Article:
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A dinosaur, a lawyer, and an accountant walked into a government office in Texas.
It’s not the beginning of a joke. It was just Halloween in 2017 at the Securities and Exchange Commission’s Fort Worth Regional Office led by Director Shamoil Shipchandler, whose sense of humor extends from the workplace to Twitter, where his near-daily comic musings have attracted a wide online following.
Shipchandler, who has received a top Justice Department award for his work as a government lawyer, celebrated the holiday by donning an inflatable Tyrannosaurus rex costume as he roamed the office’s corridors. “Just an ordinary day,” except for the dino, he told Bloomberg Law.
The T. rex didn’t stay within the confines of the office, however. Shipchandler tweeted a photo of his costumed self from the SEC Fort Worth Twitter account, which has more than 11,000 followers–more than double any of the commission’s 10 other regional offices, including New York.
Shipchandler, a 44-year-old former Texas federal prosecutor, started putting humorous tweets alongside more serious ones in 2016, the year after he became director. Quips like, “We’re contemplating adding ‘Blockchain’ to our name so we’ll increase our followers by 70,000 percent,” drew more than 8,700 likes.
Not everyone is a fan of what’s tweeted out by the self-proclaimed “Fruit Loop in a world full of Cheerios.”
The replies to his joke about adding blockchain to the office’s name included, “This is probably the stupidest tweet that I’ve seen in a long time” and “Doesnt matter still wont follow you.”
Then, there’s Mark Cuban.
The billionaire investor and owner of the National Basketball Association’s Dallas Mavericks didn’t appear to think a tweet about mimes-turned-kidnappers performing “unspeakable acts” was funny.
“Nice to know that the SEC is focused and ready,” he tweeted. “Great job folks.”
Cuban, in return, received tweets that appeared to defend the Fort Worth office. “Come on bro, at least they are attempting to be light and personable,” one Twitter user told him.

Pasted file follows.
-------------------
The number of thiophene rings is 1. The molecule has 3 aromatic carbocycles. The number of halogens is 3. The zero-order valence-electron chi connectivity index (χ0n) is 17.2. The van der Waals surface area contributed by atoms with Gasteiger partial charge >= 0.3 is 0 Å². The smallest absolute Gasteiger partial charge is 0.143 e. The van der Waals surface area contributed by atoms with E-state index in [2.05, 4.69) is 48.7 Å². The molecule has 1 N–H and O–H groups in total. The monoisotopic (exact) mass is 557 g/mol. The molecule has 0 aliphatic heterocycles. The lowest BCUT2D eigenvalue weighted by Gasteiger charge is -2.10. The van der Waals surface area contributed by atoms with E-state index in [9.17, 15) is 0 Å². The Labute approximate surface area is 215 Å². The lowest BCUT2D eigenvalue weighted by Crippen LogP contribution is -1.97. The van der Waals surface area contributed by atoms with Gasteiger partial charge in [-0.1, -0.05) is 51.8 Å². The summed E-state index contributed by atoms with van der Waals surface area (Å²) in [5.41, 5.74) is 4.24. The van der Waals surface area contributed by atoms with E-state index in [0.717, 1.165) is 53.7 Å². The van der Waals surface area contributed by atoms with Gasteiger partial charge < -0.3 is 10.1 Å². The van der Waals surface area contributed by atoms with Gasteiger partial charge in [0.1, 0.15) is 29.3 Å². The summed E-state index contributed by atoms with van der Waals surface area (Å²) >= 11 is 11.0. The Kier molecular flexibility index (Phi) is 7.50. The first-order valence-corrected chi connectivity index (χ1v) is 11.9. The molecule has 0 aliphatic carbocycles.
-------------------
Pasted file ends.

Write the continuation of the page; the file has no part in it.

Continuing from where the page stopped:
“Twitter is one of those mediums where everybody can voice an opinion, and they do,” said Shipchandler. “I would say not every response to our Twitter is positive. But overwhelmingly, the majority of the sentiment has been positive.”
To Shipchandler, humor is a way to attract eyeballs to the SEC’s more serious work such as helping military members with investing and providing guidance on corporate cybersecurity disclosures.
“You’ve got to make sure that they want to see your content,” he said. “Then, if they want to see your content, you can add in things that you think they should know about and they’ll end up seeing because they follow you.”
Shipchandler said the SEC’s Office of Public Affairs approves all the Fort Worth account’s tweets before he sends them.
“It’s good to have a second pair of eyes,” he said. “Humor can be dicey. I try to stay very, very much in the mainstream.”
An agency spokesman in Washington had nothing to add about the tweets, directing questions about them to Shipchandler.
Shipchandler said he and the roughly 120 staffers in his office don’t “joke around” with their enforcement work, which spans across Oklahoma, Arkansas, and Kansas, in addition to Texas.
The office in February brought a fraud case involving the CEO of three Texas oil companies who allegedly spent $1 million in investor money on strippers, drugs, and alcohol. It also this year helped secure a court order for freezing assets of an initial coin offering that purportedly raised $600 million.
“When we’re talking about enforcement cases, that’s very serious business,” Shipchandler said.
He got high marks from his ex-boss, former U.S. Attorney Matthew Orwig, who hired him for the prosecutor job. Orwig praised his “strong, strong sense of duty” and “good sense of humor.” Shipchandler, a Cornell Law School graduate who worked stints at Bracewell LLP in Dallas and Covington & Burling LLP in Washington, rose to deputy criminal chief, asset forfeiture and money laundering chief, and attorney-in-charge of the U.S. Attorney’s Office for the Eastern District of Texas Plano outpost.
“Working with him was a really great experience, mature beyond his years,” Orwig, a partner at Winston & Strawn LLP in Dallas, told Bloomberg Law.
Shipchandler said he has no plans to quit his day job and take up stand-up comedy. “That would probably be the most dreadful result people could imagine,” he said.
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